Embedded videos — those hosted by YouTube but streamed on blogs and other Web sites — don’t generate any revenue for record companies, so EMI disabled the embedding feature. Now we can’t post the YouTube versions of our videos on our own site, nor can our fans post them on theirs. If you want to watch them, you have to do so on YouTube.
But this isn’t how the Internet works. Viral content doesn’t spread just from primary sources like YouTube or Flickr. Blogs, Web sites and video aggregators serve as cultural curators, daily collecting the items that will interest their audiences the most. By ignoring the power of these tastemakers, our record company is cutting off its nose to spite its face.
The numbers are shocking: When EMI disabled the embedding feature, views of our treadmill video dropped 90 percent, from about 10,000 per day to just over 1,000. Our last royalty statement from the label, which covered six months of streams, shows a whopping $27.77 credit to our account.
Remember the "Here It Goes Again" treadmill video? Damian Kulash Jr., OK Go's lead singer, pens this editorial in the NYT lamenting how EMI has focused on protecting an outdated model while crippling the very thing that helped bring their band to fame and fortune.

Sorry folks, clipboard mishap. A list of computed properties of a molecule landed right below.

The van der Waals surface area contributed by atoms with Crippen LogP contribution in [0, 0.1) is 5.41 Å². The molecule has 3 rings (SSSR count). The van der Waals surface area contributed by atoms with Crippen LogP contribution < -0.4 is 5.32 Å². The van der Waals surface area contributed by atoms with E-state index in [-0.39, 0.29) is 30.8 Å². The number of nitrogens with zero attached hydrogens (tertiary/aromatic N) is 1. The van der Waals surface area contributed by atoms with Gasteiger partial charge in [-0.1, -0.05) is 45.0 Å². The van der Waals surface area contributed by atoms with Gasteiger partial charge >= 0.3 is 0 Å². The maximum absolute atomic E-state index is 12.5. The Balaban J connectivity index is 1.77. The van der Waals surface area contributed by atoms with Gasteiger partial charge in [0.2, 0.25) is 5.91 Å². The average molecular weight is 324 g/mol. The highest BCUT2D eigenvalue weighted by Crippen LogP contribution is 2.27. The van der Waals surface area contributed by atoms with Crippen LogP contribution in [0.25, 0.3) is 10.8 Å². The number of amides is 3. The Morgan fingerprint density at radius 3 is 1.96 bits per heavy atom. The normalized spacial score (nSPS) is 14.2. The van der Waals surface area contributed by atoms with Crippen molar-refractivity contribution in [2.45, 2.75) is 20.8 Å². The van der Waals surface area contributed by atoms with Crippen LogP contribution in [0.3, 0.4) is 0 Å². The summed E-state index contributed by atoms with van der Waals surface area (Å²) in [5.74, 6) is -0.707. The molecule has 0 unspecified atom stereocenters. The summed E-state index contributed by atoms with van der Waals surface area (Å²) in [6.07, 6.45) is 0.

He's a fascinating case study for how important blogs and other sites are in disseminating videos -- in this case being responsible for 90% of the traffic!
Proof that "tastemakers" and "cultural curators" in the world of social content really do matter.
Innovation is America’s greatest strength. It’s what we most need to build the kind of health care system we and the world will desperately need not far down the road. The goal of health care reform — and we need reform, urgently — must be to smooth the path for the kind of innovation our society can produce. The solution to our health care problem is not to edge closer to an old-fashioned, European style health care system or to stumble along as best we can with the awkward and expensive public-private hybrid we now have; it is to break the mold, do something new, harness the power of technology to solve age-old human problems — to be, as I wrote in an earlier post on this blog, radically American.